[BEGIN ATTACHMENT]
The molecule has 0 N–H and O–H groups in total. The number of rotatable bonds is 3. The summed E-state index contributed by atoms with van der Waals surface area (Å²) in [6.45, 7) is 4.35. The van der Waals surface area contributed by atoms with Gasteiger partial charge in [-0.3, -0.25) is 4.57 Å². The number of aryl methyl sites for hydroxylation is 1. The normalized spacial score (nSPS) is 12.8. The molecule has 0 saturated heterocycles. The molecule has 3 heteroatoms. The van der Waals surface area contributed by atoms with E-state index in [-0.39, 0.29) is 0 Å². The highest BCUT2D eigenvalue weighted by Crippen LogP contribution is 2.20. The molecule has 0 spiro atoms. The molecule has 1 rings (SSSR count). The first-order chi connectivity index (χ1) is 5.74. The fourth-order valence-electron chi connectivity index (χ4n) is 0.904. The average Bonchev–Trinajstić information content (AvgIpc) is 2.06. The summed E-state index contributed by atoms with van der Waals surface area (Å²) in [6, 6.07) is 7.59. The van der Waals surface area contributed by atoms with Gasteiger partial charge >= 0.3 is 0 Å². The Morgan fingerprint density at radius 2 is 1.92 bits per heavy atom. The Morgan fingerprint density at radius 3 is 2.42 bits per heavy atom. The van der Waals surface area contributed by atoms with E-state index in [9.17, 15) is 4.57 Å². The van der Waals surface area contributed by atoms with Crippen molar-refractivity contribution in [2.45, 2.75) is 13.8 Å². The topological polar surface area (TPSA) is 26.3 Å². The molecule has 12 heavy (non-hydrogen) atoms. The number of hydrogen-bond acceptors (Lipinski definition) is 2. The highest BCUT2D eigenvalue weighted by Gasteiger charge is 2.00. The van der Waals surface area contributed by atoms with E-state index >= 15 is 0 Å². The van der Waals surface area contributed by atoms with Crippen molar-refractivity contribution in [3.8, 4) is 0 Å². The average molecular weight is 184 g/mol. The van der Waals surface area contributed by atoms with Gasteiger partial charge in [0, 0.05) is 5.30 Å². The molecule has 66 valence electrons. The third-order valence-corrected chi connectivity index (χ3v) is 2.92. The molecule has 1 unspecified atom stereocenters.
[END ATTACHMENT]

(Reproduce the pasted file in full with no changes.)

The molecule has 0 N–H and O–H groups in total. The number of rotatable bonds is 3. The summed E-state index contributed by atoms with van der Waals surface area (Å²) in [6.45, 7) is 4.35. The van der Waals surface area contributed by atoms with Gasteiger partial charge in [-0.3, -0.25) is 4.57 Å². The number of aryl methyl sites for hydroxylation is 1. The normalized spacial score (nSPS) is 12.8. The molecule has 0 saturated heterocycles. The molecule has 3 heteroatoms. The van der Waals surface area contributed by atoms with E-state index in [-0.39, 0.29) is 0 Å². The highest BCUT2D eigenvalue weighted by Crippen LogP contribution is 2.20. The molecule has 0 spiro atoms. The molecule has 1 rings (SSSR count). The first-order chi connectivity index (χ1) is 5.74. The fourth-order valence-electron chi connectivity index (χ4n) is 0.904. The average Bonchev–Trinajstić information content (AvgIpc) is 2.06. The summed E-state index contributed by atoms with van der Waals surface area (Å²) in [6, 6.07) is 7.59. The van der Waals surface area contributed by atoms with Gasteiger partial charge >= 0.3 is 0 Å². The Morgan fingerprint density at radius 2 is 1.92 bits per heavy atom. The Morgan fingerprint density at radius 3 is 2.42 bits per heavy atom. The van der Waals surface area contributed by atoms with E-state index in [9.17, 15) is 4.57 Å². The van der Waals surface area contributed by atoms with Crippen molar-refractivity contribution in [2.45, 2.75) is 13.8 Å². The topological polar surface area (TPSA) is 26.3 Å². The molecule has 12 heavy (non-hydrogen) atoms. The number of hydrogen-bond acceptors (Lipinski definition) is 2. The highest BCUT2D eigenvalue weighted by Gasteiger charge is 2.00. The van der Waals surface area contributed by atoms with E-state index >= 15 is 0 Å². The van der Waals surface area contributed by atoms with Crippen molar-refractivity contribution in [3.8, 4) is 0 Å². The average molecular weight is 184 g/mol. The van der Waals surface area contributed by atoms with Gasteiger partial charge in [0, 0.05) is 5.30 Å². The molecule has 66 valence electrons. The third-order valence-corrected chi connectivity index (χ3v) is 2.92. The molecule has 1 unspecified atom stereocenters.